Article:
Archive for September 17th, 2007

Microsoft Surface

What is Microsoft Surface?
Microsoft Surface™, the first commercially available surface computer from Microsoft Corp., turns an ordinary tabletop into a vibrant, interactive surface. The product provides effortless interaction with digital content through natural gestures, touch and physical objects. Surface is a 30-inch display in a table-like form factor that’s easy for individuals or small groups to interact with in a way that feels familiar, just like in the real world. In essence, it’s a surface that comes to life for exploring, learning, sharing, creating, buying and much more. Soon to be available in restaurants, hotels, retail establishments and public entertainment venues, this experience will transform the way people shop, dine, entertain and live.

How does Surface work?
At a high level, Surface uses cameras to sense objects, hand gestures and touch. This user input is then processed and the result is displayed on the surface using rear projection.

Microsoft Surface

What is surface computing?
Surface computing is a new way of working with computers that moves beyond the traditional mouse-and-keyboard experience. It is a natural user interface that allows people to interact with digital content the same way they have interacted with everyday items such as photos, paintbrushes and music their entire life: with their hands, with gestures and by putting real-world objects on the surface. Surface computing opens up a whole new category of products for users to interact with.

Microsoft Surface

What are the key attributes of surface computing?
Surface computing has four key attributes:
Direct interaction. Users can actually “grab” digital information with their hands and interact with content by touch and gesture, without the use of a mouse or keyboard.
Multi-touch contact. Surface computing recognizes many points of contact simultaneously, not just from one finger, as with a typical touch screen, but up to dozens and dozens of items at once.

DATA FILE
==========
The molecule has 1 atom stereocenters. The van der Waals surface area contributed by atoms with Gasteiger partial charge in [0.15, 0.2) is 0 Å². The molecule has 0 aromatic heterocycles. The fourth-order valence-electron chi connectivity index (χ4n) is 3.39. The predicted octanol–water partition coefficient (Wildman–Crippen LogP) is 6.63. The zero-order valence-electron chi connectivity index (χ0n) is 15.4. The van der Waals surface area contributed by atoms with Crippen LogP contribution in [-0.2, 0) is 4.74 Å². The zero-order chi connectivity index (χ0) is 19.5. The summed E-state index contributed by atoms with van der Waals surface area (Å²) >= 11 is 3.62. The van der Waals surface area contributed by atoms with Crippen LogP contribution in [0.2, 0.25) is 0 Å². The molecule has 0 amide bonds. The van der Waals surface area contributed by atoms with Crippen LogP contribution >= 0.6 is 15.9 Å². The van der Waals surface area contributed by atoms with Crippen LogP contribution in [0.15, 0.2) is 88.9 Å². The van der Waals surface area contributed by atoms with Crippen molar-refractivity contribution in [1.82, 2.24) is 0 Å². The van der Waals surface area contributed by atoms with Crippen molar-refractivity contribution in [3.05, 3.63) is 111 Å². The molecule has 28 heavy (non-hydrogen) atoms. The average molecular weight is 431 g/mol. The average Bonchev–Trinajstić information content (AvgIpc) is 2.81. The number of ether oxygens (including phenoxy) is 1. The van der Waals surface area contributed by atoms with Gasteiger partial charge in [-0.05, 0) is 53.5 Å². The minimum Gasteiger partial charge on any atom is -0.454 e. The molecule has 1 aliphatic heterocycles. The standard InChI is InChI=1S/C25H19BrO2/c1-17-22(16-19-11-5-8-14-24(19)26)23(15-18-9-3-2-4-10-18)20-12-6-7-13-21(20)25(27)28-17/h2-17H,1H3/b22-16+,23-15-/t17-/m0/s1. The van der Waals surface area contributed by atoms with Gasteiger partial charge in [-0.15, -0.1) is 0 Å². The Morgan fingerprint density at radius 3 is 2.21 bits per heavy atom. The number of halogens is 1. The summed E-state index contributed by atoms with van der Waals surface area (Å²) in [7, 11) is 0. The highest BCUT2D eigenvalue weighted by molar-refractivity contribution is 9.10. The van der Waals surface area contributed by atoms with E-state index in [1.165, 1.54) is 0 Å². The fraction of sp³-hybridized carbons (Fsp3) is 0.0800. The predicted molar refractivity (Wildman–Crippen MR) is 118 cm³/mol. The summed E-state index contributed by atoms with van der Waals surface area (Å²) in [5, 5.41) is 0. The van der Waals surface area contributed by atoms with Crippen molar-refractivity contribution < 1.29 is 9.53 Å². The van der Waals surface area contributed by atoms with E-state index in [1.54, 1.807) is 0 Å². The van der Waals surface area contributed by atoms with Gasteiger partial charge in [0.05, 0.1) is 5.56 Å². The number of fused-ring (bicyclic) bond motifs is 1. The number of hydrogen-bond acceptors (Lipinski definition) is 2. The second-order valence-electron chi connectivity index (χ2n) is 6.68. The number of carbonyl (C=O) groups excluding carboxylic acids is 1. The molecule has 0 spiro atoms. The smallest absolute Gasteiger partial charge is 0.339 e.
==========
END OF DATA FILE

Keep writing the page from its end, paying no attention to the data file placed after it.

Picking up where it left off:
Multi-user experience. The horizontal form factor makes it easy for several people to gather around surface computers together, providing a collaborative, face-to-face computing experience.
Object recognition. Users can place physical objects on the surface to trigger different types of digital responses, including the transfer of digital content.

Microsoft Surface
Use Microsoft Surface to quickly browse through music, dragging favorite songs onto a personal playlist.

Microsoft Surface
Instantly compare items while shopping with Microsoft Surface.

Microsoft Surface
Microsoft Surface puts restaurants, hotels, shopping and theaters at your fingertips.

The launch of Microsoft Surface marks the beginning of a new technology category and a user-interface revolution. Surface, Microsoft’s first surface computer, provides effortless interaction with digital content through natural hand gestures, touch and physical objects. Surface computing breaks down traditional barriers between people and technology, changing the way people interact with all kinds of everyday information — from photos to maps to menus.

Webpage

Photosynth by Blaise Aguera y Arcas

from Microsoft Live Labs, is an amazing piece of software. It analyzes thousands of photos of a place or an object and builds a 3D representation that you can walk or fly through.

Using photos of oft-snapped subjects (like Notre Dame) scraped from around the Web, Photosynth (based on Seadragon technology) creates breathtaking multidimensional spaces with zoom and navigation features that outstrip all expectation. Its architect, Blaise Aguera y Arcas, shows it off in this standing-ovation demo. Curious about that speck in corner? Dive into a freefall and watch as the speck becomes a gargoyle. With an unpleasant grimace. And an ant-sized chip in its lower left molar. “Perhaps the most amazing demo I’ve seen this year,” wrote Ethan Zuckerman, after TED2007. Indeed, Photosynth might utterly transform the way we manipulate and experience digital images.

original link

webpage




  • RSS WIRED Magazine

    • An error has occurred; the feed is probably down. Try again later.
  • September 2007
    M T W T F S S
    « Aug   Oct »
     12
    3456789
    10111213141516
    17181920212223
    24252627282930
  • Archives


Follow

Get every new post delivered to your Inbox.